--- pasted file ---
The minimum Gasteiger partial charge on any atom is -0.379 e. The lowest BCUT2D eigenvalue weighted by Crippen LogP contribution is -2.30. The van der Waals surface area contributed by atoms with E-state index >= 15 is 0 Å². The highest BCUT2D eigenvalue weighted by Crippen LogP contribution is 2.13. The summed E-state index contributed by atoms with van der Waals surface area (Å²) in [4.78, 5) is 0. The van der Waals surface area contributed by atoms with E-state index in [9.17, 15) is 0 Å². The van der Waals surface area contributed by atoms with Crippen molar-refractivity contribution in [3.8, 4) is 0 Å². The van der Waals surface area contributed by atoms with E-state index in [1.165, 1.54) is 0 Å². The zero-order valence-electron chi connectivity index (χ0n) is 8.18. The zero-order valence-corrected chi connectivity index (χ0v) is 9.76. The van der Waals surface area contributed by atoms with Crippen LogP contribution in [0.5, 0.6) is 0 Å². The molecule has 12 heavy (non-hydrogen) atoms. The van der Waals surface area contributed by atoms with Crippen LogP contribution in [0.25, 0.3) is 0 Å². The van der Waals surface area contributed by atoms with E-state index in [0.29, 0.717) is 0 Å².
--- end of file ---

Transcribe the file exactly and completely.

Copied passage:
The minimum Gasteiger partial charge on any atom is -0.379 e. The lowest BCUT2D eigenvalue weighted by Crippen LogP contribution is -2.30. The van der Waals surface area contributed by atoms with E-state index >= 15 is 0 Å². The highest BCUT2D eigenvalue weighted by Crippen LogP contribution is 2.13. The summed E-state index contributed by atoms with van der Waals surface area (Å²) in [4.78, 5) is 0. The van der Waals surface area contributed by atoms with E-state index in [9.17, 15) is 0 Å². The van der Waals surface area contributed by atoms with Crippen molar-refractivity contribution in [3.8, 4) is 0 Å². The van der Waals surface area contributed by atoms with E-state index in [1.165, 1.54) is 0 Å². The zero-order valence-electron chi connectivity index (χ0n) is 8.18. The zero-order valence-corrected chi connectivity index (χ0v) is 9.76. The van der Waals surface area contributed by atoms with Crippen LogP contribution in [0.5, 0.6) is 0 Å². The molecule has 12 heavy (non-hydrogen) atoms. The van der Waals surface area contributed by atoms with Crippen LogP contribution in [0.25, 0.3) is 0 Å². The van der Waals surface area contributed by atoms with E-state index in [0.29, 0.717) is 0 Å².